Body positivity is not a new topic. This message is being broadcasted louder and bolder on several public platforms. It’s incredible that there is such a strong focus on a topic that promotes health, wellness, and acceptance for ALL bodies, instead of past trends like attaining perfection, diet culture, and overhauling our “flaws.”
My purpose in writing this is to expand on body positivity as it pertains to children. This not only includes your own children (if that applies to you), but your nieces and nephews, your students, kids you babysit, etc. There are so many opportunities for teaching moments with children of all ages.
I’m a person who needs action steps when it comes to making changes. Because of this, I want to share with you FIVE effective practices that you can do to better nurture healthy body image in children/teens:
- Let them hear you speak positively about your own body.
- Leading by example is the greatest teaching tool. Don’t only avoid negative self-talk, but openly compliment and speak gratitude for your body in their presence. ex. I love that I have strong arms that can carry in all of these groceries! My wrinkles are signs of a life well-lived!
- Talk about how awesome bodies are–they are all strong and beautiful, and each one looks different.
- Our bodies are vessels that allow us to live life! Regardless of what they look like, what illnesses or disabilities they may have, or what age they are, our bodies can accomplish great things, share ideas, and experience joy.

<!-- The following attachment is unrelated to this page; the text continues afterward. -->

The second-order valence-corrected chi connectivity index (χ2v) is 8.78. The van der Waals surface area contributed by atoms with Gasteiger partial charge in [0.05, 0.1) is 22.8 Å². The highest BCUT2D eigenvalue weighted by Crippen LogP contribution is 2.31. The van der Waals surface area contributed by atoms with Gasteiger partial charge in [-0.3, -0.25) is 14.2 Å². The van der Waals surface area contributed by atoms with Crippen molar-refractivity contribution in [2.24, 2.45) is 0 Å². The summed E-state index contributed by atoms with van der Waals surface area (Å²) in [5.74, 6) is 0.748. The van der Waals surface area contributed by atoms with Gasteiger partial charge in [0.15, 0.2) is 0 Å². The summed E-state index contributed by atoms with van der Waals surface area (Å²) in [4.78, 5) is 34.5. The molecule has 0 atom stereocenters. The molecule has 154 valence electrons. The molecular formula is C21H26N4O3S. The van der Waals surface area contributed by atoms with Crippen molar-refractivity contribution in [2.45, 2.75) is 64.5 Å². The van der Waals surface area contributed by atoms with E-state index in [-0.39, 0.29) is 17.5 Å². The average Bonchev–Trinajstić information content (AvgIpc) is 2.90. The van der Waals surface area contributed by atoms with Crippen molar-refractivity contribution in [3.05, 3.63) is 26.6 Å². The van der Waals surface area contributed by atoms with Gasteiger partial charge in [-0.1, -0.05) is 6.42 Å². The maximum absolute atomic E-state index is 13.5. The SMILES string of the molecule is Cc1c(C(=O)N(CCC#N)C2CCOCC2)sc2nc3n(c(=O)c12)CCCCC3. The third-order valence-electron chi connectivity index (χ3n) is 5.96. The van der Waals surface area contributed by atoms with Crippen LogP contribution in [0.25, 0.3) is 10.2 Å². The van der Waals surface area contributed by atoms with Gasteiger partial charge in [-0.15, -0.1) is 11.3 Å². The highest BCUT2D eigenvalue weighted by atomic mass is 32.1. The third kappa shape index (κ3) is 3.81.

- Compliment them on things unrelated to appearance.
- This is such a simple, yet powerful way to remind them that they are valuable in areas that aren’t always visual. Some general examples: I love how creative you are! You have such a light about you! You’re such a great friend to others! I notice how helpful you’ve been today.
- Encourage them to wear clothing that they feel comfortable in as a way to express themselves, not to get attention. **this would obviously not be an appropriate conversation in a teacher-student situation
- Teach that what we wear doesn’t define who we are, but it’s a fun way to celebrate our bodies and individuality! Regardless of how we choose to dress, our motivation should be self-expression, not a tactic to gain attention from others. Explain to them that dressing with comfort in mind is a way we can show kindness to ourselves.
- Remind them that they are WHOLE humans, not just body parts.
- This is especially important if the child tends to fixate on a specific part of themselves that they don’t like. Explain to them that no one’s body is objectively perfect. Rather than nit-pick individual pieces, appreciate the machine as a whole. Working towards a healthier body image doesn’t mean focusing MORE on your body, it means focusing MORE on everything else about you.
WE ARE SO MUCH MORE THAN OUR APPEARANCE. In fact, what we look like is the least interesting thing about us. I encourage you to engage in these conversations often. Don’t always wait for the hard days. Actively encourage the children and teens in your life to love and accept their bodies. Strive to be an example that they can look up to. By committing to these steps, you will find growth in your own body positivity. It’s truly a win-win.
You have the power to make a difference.